• matt

    What about placing a soft divider (cones, fabric stretched between pylons, or even a double line) at the first sign to merge. This commits cars to the lane that they are in until right before the merge.

  • Jay

    Am I correct in thinking that this doesn’t apply to exit ramps. You’re still a jerk if you wait until the last minute to cut into a line waiting for a slow-moving exit, right?

    I feel like people get these two issues confused.

  • Janelle

    FINALLY! I’ve been waiting for this to catch on! I lived in the Bay Area for awhile and I really miss California drivers. Everyone knows the zipper and no one is passive agressive.

    @Paul, Nathan, Andy

    I too hate the drivers who become the “merge patrol”!

  • Dave S.


    Yes, in most cases you’re still a jerk if you wait until the last minute to cut into a line waiting for a slow-moving exit. The difference is that with the construction merge, everyone ends up in one lane, so you’re not delaying anyone by slowing down to merge at the end. With an exit lane, unless you can cut quickly in line without slowing up the traffic behind you in the through lane, you’re actually creating a backup. Guilty.

  • David M

    @Jay, @Dave S

    I disagree about exits, mostly because of my experience exiting westbound 694 onto Rice St. Frequently traffic to northbound Rice backs up onto the freeway, however, southbound (where I’m headed) almost never has a back up. It is a two lane exit ramp- but I frequently get blocked, honked at, and worse when I try to drive up to the stop light to turn left. So don’t assume the guy driving around the back up is a jerk- he may not be going to the same place you are!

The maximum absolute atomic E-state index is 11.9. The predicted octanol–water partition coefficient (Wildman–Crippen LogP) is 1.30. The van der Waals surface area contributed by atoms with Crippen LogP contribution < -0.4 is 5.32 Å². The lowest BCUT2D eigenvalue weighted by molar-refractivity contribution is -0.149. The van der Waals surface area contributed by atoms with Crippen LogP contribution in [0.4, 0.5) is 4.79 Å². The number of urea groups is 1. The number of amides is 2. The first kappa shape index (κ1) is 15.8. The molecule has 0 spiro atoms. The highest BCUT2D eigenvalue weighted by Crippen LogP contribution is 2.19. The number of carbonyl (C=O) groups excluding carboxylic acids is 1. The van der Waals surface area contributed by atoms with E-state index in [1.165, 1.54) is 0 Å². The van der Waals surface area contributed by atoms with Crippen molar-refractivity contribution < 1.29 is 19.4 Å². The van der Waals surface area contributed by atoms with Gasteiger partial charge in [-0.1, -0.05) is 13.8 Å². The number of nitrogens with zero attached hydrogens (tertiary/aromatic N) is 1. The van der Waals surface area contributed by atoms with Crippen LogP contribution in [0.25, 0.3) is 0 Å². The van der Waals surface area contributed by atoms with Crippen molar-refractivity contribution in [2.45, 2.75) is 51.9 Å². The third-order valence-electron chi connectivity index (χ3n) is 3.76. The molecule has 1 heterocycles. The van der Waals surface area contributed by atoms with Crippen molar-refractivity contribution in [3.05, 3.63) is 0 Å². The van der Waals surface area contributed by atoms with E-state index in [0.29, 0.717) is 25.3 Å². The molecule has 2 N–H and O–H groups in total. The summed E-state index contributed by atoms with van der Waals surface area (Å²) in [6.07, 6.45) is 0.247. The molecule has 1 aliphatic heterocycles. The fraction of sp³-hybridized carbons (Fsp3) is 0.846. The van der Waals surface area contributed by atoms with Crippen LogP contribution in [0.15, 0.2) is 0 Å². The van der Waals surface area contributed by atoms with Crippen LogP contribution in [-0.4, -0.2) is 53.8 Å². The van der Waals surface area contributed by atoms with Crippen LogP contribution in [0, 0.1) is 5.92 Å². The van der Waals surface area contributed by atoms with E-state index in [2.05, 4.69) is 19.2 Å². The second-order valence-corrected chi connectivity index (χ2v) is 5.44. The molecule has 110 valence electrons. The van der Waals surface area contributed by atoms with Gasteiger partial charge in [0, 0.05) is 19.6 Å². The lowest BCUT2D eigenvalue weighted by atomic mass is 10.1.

• Gardog

    I have heard of the zipper merge technique. I’ve also simulated it against the “merge ahead” technique a couple of different ways with mathematical models. The zipper merge always causes more congestion, and lets fewer cars through overall. This is why it confuses me that DOT advocates the zipper merge.

    A number of the people working for DOT right now who figure out ideas like zipper merging are the same geniuses who tell us that traffic circles are a good idea, too. It does make me wonder.

  • Bob Collins

    //The zipper merge always causes more congestion, and lets fewer cars through overall.

    Interesting. Please explain

  • Jamie

    I think Gardog is wrong, and so do the researchers who have proven that “the zipper” works.

    I’ve been a zipper-merger for years, and have encountered those self-righteous lane-straddling jerks who try to thwart the efficient movement of traffic. Paul said it well: it’s even worse to be self-righteopus AND wrong. Those are probably the very people who will ignore or defy the efforts to promote the zipper.

  • ryanspublicfeed